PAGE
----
Car Owners’ Manual – Brake Pad Selection

If there’s one component of your car that can impact the quality and safety of your daily commute, it’s the brake pad. Drivers are often guided by costs when choosing consumable car parts, completely disregarding the fact that there’s a difference in how these parts wear out, and how they behave while being used. The same applies to brake pads.

You can find cheap pads, but they rarely bring the bang for the buck you’re hoping to get. As it turns out, there’s a lot more nuance to choosing the right brake pad for your car. In this installment of the Car Owners’ Manual, we’ll discuss available options and how each one can impact your driving experience. By the time you’re done reading this, you should have a firm grasp on the general topic of brake pads.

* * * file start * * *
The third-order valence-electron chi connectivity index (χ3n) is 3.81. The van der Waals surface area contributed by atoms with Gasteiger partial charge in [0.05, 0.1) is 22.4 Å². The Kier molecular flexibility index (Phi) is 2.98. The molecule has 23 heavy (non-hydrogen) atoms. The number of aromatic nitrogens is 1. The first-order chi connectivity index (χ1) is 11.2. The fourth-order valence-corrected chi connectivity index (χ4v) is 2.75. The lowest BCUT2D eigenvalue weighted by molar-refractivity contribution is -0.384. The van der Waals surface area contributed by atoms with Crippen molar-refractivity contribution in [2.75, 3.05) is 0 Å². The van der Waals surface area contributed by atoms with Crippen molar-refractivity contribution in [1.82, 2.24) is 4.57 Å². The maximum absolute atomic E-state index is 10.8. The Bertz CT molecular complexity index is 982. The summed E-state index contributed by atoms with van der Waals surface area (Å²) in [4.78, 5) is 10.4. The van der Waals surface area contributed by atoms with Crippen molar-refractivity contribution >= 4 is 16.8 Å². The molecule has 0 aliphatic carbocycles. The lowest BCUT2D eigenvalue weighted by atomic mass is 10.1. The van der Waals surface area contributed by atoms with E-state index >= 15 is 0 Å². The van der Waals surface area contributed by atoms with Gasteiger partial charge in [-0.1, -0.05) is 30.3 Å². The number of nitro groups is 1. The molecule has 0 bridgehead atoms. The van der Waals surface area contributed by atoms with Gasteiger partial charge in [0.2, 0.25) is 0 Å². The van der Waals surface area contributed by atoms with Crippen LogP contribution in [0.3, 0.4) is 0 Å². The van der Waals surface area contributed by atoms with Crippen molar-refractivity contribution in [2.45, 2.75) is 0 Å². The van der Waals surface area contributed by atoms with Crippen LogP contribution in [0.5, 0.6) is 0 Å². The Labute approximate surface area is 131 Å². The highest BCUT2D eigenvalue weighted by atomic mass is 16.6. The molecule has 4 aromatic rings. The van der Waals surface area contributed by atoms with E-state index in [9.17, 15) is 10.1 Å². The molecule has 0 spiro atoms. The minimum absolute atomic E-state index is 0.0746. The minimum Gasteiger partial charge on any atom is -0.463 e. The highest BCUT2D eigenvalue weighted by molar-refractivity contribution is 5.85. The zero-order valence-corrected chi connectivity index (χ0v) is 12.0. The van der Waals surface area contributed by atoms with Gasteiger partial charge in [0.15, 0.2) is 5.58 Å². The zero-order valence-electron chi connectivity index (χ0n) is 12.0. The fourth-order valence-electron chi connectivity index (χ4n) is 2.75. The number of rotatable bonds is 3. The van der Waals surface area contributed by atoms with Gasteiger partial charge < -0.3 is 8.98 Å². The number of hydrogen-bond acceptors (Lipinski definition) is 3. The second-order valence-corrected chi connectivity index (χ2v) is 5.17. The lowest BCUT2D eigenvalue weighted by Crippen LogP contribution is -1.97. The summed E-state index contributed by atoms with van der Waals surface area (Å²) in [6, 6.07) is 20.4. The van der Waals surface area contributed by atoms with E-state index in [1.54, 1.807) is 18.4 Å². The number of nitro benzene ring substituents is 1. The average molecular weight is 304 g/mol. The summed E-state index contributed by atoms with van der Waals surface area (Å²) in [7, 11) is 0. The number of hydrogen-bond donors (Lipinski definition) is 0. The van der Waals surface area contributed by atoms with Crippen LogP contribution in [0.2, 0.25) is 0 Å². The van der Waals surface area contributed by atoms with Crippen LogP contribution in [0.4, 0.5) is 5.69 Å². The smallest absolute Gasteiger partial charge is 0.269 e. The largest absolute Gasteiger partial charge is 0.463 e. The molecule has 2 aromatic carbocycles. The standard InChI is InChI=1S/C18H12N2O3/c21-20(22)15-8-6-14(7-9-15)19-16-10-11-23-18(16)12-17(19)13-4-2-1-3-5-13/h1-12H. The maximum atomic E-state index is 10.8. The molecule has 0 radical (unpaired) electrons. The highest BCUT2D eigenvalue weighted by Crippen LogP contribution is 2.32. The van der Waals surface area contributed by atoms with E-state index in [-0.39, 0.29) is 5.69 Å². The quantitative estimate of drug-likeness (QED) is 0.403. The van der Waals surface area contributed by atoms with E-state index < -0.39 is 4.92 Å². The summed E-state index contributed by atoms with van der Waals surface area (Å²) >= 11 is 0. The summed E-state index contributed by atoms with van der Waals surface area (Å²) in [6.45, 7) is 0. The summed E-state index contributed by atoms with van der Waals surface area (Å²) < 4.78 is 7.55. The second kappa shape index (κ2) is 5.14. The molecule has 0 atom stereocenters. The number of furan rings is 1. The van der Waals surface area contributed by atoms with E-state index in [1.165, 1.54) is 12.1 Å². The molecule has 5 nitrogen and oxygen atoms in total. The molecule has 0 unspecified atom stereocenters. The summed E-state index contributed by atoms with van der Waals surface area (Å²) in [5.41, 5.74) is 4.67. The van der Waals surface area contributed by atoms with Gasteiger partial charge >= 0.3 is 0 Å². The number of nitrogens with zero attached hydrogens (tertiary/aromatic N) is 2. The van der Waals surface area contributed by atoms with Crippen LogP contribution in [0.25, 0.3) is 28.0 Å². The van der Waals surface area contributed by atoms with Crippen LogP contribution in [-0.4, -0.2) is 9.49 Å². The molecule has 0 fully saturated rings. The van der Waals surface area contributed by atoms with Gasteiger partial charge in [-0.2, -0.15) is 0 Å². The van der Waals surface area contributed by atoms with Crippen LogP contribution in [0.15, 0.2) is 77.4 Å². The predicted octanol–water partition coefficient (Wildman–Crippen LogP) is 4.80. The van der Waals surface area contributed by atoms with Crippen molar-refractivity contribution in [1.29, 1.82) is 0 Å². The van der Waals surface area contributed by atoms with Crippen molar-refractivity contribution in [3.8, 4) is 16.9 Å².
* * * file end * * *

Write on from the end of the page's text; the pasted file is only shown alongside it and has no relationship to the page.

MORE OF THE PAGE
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The Anatomy of a Brake Pad

What comes to mind when you think of a brake pad? Most people visualize a simple piece of metal that has some braking material glued to one side. In reality, there’s the whole anatomy to an average brake pad. The ones used in modern cars are complex pieces of precision engineering that play a crucial role in your braking system. Every part of that pad was designed with a purpose and is meant to make your driving experience safer, more comfortable, and generally more enjoyable.

Before we can get to organic vs ceramic pads, or OEM vs high-performance aftermarket, we have to understand the parts that make up a brake pad. Here’s the breakdown.

Brake Pad Shims